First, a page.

(Opening Remarks by Shri Deepak Mohanty, Executive Director, at Annual Statistics Conference 2013 of the Reserve Bank of India on March 22, 2013 at Mumbai)
Deputy Governor, Dr. Urjit R. Patel, Shri A. B. Chakraborty, Officer-in-Charge, Department of Statistics and Information Management (DSIM); heads of select central office departments; distinguished statisticians and economists from the academia; and friends. I extend a warm welcome to you all to the Annual Statistics Conference 2013, organized by DSIM. This conference provides a platform to the officers of DSIM to present their research work before the experts and receive their feedback in order to make the analysis more meaningful for policy and research. I thank the distinguished professors who have consented to discuss various papers prepared by my colleagues in DSIM: Prof. Manoj Panda (Director, Institute of Economic Growth, Delhi), Prof. N. R. Bhanumurthy (NIPFP, New Delhi), Prof. Tathagata Bandyopadhya (IIM, Ahmedabad), Prof. Rajendra Vaidya (IGIDR, Mumbai), Prof. Chetan Ghate (ISI/ICRIER Delhi), Prof. Pulak Ghosh (IIM, Bangalore), Prof. T. V. Ramanathan (Pune University). You all bring together plenty of expertise and experience in the field of theory and practice of statistical research for economic policy making which is of great value to us.
2. I have said it earlier that Statistics is a public good. As a central bank, we are responsible for generating various macro-financial statistics collected both from primary and secondary sources in the process of implementing our policies. We use statistics and statistical tools extensively to aid informed policy making. Therefore, a solid statistical grounding and soiling the hands with data are basic prerequisites for the making of a good empirical economist. This is evident from the presence of many eminent economists amongst us in this conference.
3. Let me recapitulate briefly about the outcome of the 2012 conference in the context of major developments that took place in the statistical activities during last one year. In the last year™s conference, DSIM researchers presented 12 technical papers. Subsequently these papers were revised based on the feedback received from the external experts.I am happy to note that 5 papers have been already submitted for publication in RBI Working Paper Series/ RBI Occasional Papers/outside journals and others are in various stages of completion.
4. The research activities of the Department encompass measurement of economic indicators, analysis, modelling and forecasting of economic growth, inflation, corporate performance and capturing economic agents’ response to expected macro developments for forward looking monetary policy formulation. Based on various univariate and multivariate models, projected path of growth and inflation is presented in the form of fan charts. In the current economic scenario, the analysis of growth-inflation trade-off, exchange rate pass-through and inflation persistence carried out by the Department was particularly useful for calibrating monetary policy actions.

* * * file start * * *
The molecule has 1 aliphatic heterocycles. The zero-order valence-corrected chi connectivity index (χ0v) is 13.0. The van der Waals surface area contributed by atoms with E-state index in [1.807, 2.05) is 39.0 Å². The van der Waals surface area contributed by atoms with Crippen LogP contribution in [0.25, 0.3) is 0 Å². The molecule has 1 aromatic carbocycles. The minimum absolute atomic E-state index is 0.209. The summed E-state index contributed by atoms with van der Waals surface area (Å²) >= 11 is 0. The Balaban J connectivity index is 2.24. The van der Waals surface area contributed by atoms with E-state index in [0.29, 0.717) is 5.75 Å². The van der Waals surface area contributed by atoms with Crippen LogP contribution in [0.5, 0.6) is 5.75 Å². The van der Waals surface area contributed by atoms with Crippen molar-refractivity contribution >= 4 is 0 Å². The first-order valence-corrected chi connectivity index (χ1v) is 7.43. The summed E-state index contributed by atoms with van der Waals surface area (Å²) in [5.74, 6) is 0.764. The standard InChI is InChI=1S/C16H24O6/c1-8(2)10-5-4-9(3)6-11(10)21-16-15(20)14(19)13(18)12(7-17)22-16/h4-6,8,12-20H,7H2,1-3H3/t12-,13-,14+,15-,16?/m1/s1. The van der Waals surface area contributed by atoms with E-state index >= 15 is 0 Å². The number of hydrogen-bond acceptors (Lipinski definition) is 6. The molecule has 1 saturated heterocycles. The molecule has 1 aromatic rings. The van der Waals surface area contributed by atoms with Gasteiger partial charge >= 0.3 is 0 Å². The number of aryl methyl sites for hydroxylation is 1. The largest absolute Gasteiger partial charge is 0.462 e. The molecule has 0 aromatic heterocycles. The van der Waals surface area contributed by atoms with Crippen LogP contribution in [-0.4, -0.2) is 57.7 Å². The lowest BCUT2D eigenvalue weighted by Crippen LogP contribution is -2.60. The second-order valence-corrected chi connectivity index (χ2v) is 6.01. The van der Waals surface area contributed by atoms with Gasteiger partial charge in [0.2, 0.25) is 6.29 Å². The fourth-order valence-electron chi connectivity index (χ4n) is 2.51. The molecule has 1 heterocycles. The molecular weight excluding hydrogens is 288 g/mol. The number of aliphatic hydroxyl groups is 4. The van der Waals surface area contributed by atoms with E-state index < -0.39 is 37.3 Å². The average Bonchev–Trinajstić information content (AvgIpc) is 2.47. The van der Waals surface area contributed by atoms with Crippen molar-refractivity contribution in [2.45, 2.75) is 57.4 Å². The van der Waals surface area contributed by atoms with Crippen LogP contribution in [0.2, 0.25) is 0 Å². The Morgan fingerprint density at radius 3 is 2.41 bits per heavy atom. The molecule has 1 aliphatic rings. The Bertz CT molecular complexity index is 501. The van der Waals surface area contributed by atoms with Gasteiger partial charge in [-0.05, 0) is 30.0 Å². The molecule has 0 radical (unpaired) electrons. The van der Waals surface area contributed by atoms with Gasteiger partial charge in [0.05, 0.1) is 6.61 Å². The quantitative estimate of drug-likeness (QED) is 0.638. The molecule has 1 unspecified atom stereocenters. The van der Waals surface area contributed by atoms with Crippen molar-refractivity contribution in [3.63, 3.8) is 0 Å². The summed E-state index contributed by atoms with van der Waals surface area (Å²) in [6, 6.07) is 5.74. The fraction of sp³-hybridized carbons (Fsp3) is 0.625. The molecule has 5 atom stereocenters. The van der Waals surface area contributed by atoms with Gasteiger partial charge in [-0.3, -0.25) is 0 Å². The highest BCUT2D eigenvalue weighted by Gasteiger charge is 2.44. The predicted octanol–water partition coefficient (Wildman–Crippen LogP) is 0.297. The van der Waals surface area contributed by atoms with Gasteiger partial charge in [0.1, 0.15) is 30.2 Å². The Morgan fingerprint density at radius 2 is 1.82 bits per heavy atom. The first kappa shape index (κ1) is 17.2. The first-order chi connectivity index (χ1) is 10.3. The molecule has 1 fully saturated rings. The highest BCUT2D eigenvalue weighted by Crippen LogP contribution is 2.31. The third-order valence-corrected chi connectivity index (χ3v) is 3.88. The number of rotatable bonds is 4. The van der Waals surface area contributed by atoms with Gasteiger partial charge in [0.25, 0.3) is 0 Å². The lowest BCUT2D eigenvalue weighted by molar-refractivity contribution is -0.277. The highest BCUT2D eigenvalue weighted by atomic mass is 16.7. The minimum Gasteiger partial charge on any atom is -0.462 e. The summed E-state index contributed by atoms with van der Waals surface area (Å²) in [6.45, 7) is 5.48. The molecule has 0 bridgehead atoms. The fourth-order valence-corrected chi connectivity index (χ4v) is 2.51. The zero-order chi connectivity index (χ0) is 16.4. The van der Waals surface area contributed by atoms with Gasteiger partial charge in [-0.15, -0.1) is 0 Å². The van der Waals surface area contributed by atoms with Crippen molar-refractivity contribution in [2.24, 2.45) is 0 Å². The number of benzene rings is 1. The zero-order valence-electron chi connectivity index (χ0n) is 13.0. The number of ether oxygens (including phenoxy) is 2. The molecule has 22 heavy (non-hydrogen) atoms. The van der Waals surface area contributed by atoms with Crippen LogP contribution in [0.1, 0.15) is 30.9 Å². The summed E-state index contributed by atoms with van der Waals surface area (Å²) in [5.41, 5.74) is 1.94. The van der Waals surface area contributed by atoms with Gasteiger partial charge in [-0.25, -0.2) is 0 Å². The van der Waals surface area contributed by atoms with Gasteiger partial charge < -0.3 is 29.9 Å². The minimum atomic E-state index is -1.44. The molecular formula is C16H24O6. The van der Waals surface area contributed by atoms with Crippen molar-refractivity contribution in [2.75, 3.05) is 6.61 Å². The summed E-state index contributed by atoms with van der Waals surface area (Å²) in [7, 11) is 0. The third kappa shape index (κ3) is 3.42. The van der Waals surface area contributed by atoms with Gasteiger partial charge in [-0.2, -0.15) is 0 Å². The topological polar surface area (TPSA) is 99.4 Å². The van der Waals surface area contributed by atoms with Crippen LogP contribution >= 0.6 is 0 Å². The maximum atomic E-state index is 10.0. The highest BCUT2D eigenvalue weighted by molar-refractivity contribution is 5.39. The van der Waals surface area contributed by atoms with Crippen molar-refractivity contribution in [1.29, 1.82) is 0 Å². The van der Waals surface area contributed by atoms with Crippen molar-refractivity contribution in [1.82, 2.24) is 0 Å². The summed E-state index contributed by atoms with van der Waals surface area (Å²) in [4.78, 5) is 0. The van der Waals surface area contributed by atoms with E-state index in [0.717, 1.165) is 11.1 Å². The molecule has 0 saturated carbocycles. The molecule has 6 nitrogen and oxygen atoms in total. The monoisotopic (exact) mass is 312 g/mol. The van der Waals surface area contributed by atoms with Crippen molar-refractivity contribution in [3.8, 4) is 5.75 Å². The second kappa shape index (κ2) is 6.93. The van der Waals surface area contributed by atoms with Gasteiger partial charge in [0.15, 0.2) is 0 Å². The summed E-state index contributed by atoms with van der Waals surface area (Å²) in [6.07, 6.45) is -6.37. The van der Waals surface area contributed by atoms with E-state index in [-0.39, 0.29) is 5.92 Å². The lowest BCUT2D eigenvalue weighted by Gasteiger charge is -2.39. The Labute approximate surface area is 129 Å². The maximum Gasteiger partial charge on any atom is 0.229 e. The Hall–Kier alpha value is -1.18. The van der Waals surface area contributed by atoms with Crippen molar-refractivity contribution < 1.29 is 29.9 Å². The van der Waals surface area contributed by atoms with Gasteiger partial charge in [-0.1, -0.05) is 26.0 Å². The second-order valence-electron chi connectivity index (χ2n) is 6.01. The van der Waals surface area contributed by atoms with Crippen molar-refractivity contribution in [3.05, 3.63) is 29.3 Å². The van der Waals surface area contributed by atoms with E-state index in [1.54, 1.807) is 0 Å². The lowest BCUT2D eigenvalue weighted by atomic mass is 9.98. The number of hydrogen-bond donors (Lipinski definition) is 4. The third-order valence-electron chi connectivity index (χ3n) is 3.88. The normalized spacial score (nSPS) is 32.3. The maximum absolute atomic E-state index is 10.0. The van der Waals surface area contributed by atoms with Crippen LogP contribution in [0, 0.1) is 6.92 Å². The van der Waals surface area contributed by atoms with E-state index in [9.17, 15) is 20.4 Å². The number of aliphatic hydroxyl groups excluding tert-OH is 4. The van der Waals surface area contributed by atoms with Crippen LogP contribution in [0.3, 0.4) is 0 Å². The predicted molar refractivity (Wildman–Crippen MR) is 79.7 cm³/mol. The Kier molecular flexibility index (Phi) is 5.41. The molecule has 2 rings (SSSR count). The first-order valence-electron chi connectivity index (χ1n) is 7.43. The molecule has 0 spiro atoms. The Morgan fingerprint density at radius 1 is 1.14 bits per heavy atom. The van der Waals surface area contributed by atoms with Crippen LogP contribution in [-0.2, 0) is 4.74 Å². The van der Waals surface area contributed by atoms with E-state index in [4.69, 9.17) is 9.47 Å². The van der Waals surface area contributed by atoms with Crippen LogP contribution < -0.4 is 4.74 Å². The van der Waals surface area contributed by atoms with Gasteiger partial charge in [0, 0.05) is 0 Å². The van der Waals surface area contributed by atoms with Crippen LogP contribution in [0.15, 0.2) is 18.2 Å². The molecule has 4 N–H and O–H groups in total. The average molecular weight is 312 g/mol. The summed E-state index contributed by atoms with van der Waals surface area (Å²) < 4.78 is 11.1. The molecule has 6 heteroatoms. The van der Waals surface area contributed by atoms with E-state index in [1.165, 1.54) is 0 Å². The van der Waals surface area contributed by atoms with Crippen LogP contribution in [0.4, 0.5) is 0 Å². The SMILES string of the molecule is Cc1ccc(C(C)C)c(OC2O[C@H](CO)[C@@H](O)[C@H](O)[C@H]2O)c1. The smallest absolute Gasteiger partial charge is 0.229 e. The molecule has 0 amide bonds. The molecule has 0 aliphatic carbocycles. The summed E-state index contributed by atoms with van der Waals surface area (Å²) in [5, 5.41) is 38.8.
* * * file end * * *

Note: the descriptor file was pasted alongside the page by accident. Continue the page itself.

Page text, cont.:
5. Last year, the conference outlined several data and dissemination initiatives for better harmonisation and synergy between data producers and users. I am happy to note that the department has released a new user friendly interface of Database on Indian Economy (DBIE) and has transformed data warehouse utilities into a major production tool of the Bank. All the major statistical publications of the Bank, as well as all the tables of RBI Bulletin and Weekly Statistical Supplement (WSS), are now generated directly from DBIE.
6. The previous conference also emphasised the need for initiatives for improving banking data with regard to quality, coverage, presentation and dissemination. It was deliberated that data quality and coverage issues require a collaborative effort across the various regulatory, research as also policy departments so as to harmonize the reporting of data. In this connection, the Department had several rounds of interactions during the year with RPCD and DBS to address these issues and resolve the same. Regarding harmonizing the reporting of deposits and credit data at granular level, action has been initiated for codification of the input data structure at the data processing and reporting systems of banks as per the classification and coding system followed for the BSR system. The main objective is to source all these data from the banks™ CBS platforms so that data reported by the banks to various departments of the Reserve Bank become consistent with the granular databases maintained by the banks. In order to take these initiatives forward, this conference has two structured panel discussions with participation of the stakeholder departments of the Bank. The outcome of the discussion today and tomorrow is expected to pave the way for availability of quality banking statistics.
7. On the operational front, the department conducted a survey on demand and usage of coins across 12 centres, prepared a research paper on estimating counterfeit notes in circulation, and provided statistical basis of estimation of agency commission of commercial banks undertaking government business.